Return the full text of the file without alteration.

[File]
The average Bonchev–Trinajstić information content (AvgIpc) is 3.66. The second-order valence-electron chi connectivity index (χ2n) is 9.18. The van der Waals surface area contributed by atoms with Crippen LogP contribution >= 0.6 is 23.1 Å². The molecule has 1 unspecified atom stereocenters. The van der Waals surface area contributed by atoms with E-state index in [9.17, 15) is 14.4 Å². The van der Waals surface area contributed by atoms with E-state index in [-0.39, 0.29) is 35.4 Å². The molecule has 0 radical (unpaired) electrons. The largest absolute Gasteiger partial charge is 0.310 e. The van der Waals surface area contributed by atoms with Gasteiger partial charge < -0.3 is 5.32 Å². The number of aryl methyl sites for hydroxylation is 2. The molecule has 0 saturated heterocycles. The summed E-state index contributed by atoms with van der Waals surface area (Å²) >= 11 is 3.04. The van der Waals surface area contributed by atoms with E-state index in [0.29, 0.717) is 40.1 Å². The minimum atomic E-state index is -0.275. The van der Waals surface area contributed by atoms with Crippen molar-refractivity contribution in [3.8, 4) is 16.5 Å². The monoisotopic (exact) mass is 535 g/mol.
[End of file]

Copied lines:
The average Bonchev–Trinajstić information content (AvgIpc) is 3.66. The second-order valence-electron chi connectivity index (χ2n) is 9.18. The van der Waals surface area contributed by atoms with Crippen LogP contribution >= 0.6 is 23.1 Å². The molecule has 1 unspecified atom stereocenters. The van der Waals surface area contributed by atoms with E-state index in [9.17, 15) is 14.4 Å². The van der Waals surface area contributed by atoms with E-state index in [-0.39, 0.29) is 35.4 Å². The molecule has 0 radical (unpaired) electrons. The largest absolute Gasteiger partial charge is 0.310 e. The van der Waals surface area contributed by atoms with Gasteiger partial charge < -0.3 is 5.32 Å². The number of aryl methyl sites for hydroxylation is 2. The molecule has 0 saturated heterocycles. The summed E-state index contributed by atoms with van der Waals surface area (Å²) >= 11 is 3.04. The van der Waals surface area contributed by atoms with E-state index in [0.29, 0.717) is 40.1 Å². The minimum atomic E-state index is -0.275. The van der Waals surface area contributed by atoms with Crippen molar-refractivity contribution in [3.8, 4) is 16.5 Å². The monoisotopic (exact) mass is 535 g/mol.